January 7, 2004 by

Paul Hopkins

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Categories: Sports

Paul Henry Hopkins, the oldest living major league baseball player, died on Jan. 2. Cause of death was not released. He was 99.
Four months after Hopkins graduated from Colgate University, he was called to Yankee Stadium. There he made his major league debut pitching for the Washington Senators on Sept. 29, 1927. It was the fifth inning and the bases were loaded when Hopkins took the mound. Three balls and two strikes later, Babe Ruth hit his record-tying 59th homer of the season off Hopkins’ slow curve ball.
Playing for the Senators and the St. Louis Browns, Hopkins pitched only 10 more games in the major leagues. The right-hander pulled a tendon in 1929 and retired with a career record of 1-1. Hopkins then returned to his native Connecticut, and became an executive for Shawmut Bank. He also dedicated a statue of Ruth outside the Orioles’ Camden Yards and appeared in an ESPN documentary.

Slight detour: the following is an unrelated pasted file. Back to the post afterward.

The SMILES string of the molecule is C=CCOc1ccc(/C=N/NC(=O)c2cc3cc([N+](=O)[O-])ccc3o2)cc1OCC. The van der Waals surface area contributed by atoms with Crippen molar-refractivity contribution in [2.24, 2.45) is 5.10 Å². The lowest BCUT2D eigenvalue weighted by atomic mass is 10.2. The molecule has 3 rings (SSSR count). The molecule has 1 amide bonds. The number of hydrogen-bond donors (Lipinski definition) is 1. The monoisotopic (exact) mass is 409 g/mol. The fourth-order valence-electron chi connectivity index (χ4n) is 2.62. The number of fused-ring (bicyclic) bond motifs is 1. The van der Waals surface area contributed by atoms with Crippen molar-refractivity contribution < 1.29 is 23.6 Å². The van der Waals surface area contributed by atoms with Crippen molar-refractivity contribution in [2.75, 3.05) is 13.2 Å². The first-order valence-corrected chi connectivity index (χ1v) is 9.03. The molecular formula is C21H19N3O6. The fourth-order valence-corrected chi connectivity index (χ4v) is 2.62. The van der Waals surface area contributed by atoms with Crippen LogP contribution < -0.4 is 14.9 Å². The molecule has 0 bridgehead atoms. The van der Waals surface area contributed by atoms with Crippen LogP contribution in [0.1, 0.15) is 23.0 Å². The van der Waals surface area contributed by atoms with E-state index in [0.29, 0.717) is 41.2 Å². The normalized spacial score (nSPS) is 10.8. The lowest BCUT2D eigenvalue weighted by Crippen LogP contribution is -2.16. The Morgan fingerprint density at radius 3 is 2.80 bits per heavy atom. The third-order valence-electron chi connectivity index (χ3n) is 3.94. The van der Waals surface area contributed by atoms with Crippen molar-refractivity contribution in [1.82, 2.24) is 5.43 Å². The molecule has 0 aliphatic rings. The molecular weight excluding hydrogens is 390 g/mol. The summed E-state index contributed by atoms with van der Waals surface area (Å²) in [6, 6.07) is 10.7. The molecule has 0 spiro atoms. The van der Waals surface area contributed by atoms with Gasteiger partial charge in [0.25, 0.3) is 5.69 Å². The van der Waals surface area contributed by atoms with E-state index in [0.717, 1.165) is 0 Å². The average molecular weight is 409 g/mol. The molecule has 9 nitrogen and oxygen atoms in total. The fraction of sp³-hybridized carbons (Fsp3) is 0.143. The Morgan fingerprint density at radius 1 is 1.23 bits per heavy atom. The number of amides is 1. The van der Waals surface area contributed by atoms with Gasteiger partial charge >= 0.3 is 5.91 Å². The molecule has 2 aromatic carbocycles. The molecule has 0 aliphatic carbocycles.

Statistics From Baseball-Reference.com

One Response to Paul Hopkins

  1. Elizabeth

    Paul was a great person to me and my brother who were his great grandchildren and we will always remember Paul and his wife Jean. The last time I saw him was a year ago and he looked great for 99 I just wanted him to know I love him.

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